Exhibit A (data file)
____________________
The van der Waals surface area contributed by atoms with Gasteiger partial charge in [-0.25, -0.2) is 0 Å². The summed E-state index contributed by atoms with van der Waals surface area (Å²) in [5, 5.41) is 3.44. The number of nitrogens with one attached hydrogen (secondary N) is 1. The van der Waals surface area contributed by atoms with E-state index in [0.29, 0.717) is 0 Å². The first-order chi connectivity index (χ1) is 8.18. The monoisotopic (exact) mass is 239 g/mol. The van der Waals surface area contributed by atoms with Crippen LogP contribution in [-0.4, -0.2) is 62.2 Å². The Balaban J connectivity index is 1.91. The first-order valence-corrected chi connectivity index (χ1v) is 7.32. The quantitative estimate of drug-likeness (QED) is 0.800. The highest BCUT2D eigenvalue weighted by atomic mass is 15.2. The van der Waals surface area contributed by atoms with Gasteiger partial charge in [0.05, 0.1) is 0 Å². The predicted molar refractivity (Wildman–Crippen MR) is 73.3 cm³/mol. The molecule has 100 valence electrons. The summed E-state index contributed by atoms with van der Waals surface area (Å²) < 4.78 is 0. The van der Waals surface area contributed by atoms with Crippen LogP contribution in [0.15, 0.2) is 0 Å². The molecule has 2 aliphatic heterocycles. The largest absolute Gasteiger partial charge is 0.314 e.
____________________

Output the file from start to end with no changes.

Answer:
The van der Waals surface area contributed by atoms with Gasteiger partial charge in [-0.25, -0.2) is 0 Å². The summed E-state index contributed by atoms with van der Waals surface area (Å²) in [5, 5.41) is 3.44. The number of nitrogens with one attached hydrogen (secondary N) is 1. The van der Waals surface area contributed by atoms with E-state index in [0.29, 0.717) is 0 Å². The first-order chi connectivity index (χ1) is 8.18. The monoisotopic (exact) mass is 239 g/mol. The van der Waals surface area contributed by atoms with Crippen LogP contribution in [-0.4, -0.2) is 62.2 Å². The Balaban J connectivity index is 1.91. The first-order valence-corrected chi connectivity index (χ1v) is 7.32. The quantitative estimate of drug-likeness (QED) is 0.800. The highest BCUT2D eigenvalue weighted by atomic mass is 15.2. The van der Waals surface area contributed by atoms with Gasteiger partial charge in [0.05, 0.1) is 0 Å². The predicted molar refractivity (Wildman–Crippen MR) is 73.3 cm³/mol. The molecule has 100 valence electrons. The summed E-state index contributed by atoms with van der Waals surface area (Å²) < 4.78 is 0. The van der Waals surface area contributed by atoms with Crippen LogP contribution in [0.15, 0.2) is 0 Å². The molecule has 2 aliphatic heterocycles. The largest absolute Gasteiger partial charge is 0.314 e.